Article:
Forward Stroke

 


That’s me in the photo, taken in June 2007. My arm’s in a sling because 4 days prior I tumbled off my mt. bike and separated my shoulder. Not a pleasant experience. But that’s not why I put the photo here.


I put the photo here to show that you don’t have to rely 100% on your shoulders and arms for a decent forward stroke. Fact is, you can get by with 50% or less power coming from your shoulders and arms to move your boat forward.


From my personal experience, the key to a good forward stroke is torso rotation.


The Discovery


I was born with a backache, my genetics handing me what’s called a spondylolisthesis (in layman speak, one of my vertebra, the 5th lumbar, is missing a tiny bit of bone). Because of the spondylolisthesis, my spine doesn’t align properly and I’m prone to backaches.


Not one to suffer a backache lightly, I’ve developed a routine of exercises over the years to compensate for my spinal inadequacies. Part of that routine includes core stabilization and strengthening. When I stumbed into kayaking in my early 50s, my core muscles were already in pretty good shape.


I didn’t immediately realize I could put those core muscles to work kayaking. My first 6 months on the water were a real pain. Shoulder aches, sore elbows, aching arms . . . it wasn’t pretty. Realizing that “this really sucks,” I figured there had to be a better way, or why else would people be doing this.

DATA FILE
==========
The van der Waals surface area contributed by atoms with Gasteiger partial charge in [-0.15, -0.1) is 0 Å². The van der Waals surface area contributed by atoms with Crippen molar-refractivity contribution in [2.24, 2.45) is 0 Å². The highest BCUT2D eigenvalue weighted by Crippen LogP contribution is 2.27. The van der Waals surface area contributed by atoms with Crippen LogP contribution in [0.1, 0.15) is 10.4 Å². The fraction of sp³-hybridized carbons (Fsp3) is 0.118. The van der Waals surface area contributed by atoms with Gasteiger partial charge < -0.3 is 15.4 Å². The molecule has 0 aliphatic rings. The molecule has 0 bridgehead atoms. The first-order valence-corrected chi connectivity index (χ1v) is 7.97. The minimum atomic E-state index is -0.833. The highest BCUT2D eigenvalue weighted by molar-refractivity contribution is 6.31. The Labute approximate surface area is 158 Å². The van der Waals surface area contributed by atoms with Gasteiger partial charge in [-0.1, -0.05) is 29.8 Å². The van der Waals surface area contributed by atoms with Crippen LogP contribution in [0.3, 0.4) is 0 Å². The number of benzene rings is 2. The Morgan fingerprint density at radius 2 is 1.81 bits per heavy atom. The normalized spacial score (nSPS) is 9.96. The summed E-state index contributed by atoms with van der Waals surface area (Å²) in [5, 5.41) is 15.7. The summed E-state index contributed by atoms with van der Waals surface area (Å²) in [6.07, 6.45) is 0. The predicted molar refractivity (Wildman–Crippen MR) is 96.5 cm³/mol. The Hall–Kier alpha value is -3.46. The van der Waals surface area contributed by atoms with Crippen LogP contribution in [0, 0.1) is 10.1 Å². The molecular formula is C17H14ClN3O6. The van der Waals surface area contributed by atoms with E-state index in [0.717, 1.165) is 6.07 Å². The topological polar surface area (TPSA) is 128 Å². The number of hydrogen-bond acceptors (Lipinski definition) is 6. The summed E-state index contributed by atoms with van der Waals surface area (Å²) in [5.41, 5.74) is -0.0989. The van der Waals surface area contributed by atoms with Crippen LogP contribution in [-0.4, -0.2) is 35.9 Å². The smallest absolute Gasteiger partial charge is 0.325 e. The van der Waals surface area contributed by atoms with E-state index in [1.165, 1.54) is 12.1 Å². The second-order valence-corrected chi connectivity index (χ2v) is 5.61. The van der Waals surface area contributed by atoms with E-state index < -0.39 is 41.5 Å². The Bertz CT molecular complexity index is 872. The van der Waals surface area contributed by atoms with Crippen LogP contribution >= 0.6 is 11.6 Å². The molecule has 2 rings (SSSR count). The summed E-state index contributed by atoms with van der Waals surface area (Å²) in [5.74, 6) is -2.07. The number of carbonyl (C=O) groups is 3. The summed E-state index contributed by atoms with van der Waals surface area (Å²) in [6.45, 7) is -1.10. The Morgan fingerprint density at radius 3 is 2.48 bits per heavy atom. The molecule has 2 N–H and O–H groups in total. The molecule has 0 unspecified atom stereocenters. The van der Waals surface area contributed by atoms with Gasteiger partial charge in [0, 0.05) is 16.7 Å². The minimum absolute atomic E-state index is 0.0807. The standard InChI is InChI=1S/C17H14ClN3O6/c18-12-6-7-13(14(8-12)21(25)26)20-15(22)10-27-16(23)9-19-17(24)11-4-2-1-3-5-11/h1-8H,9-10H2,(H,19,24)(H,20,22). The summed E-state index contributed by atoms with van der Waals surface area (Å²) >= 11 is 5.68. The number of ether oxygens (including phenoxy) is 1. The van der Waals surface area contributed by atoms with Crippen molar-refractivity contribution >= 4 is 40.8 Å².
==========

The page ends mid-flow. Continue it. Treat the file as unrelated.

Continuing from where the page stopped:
Then someone told me about torso rotation, that I could move my boat forward by simply twisting my torso. Wow. What an Idea. Long story short, co-ordinating torso rotation with my arms and shoulders results in a very powerful forward stroke, one that I can repeat over and over for lots of miles without getting hammered by exhaustion or aches and pains.


Moving Forward


If you’re looking for forward stroke instruction and technique, you won’t find it here. What you will find are a couple exercises to help you stabilize and strengthen your core so that when you do learn proper technique, you can make the most of it.


I’ve lifted the following homemade exercise videos from a program I put together for Boomers with bad backs. If I’d had my druthers, I would’ve preferred Helen Mirren or Diana Rigg -- both Boomer favorites -- doing these video exercises in tights. But that didn’t happen. What you’ve got is me, an old male Boomer in shorts. If that’s something you can’t stomach, I don’t blame you.


Click these links if you want to stabilize and strengthen your core for a decent forward stroke:


Stabilize

Strengthen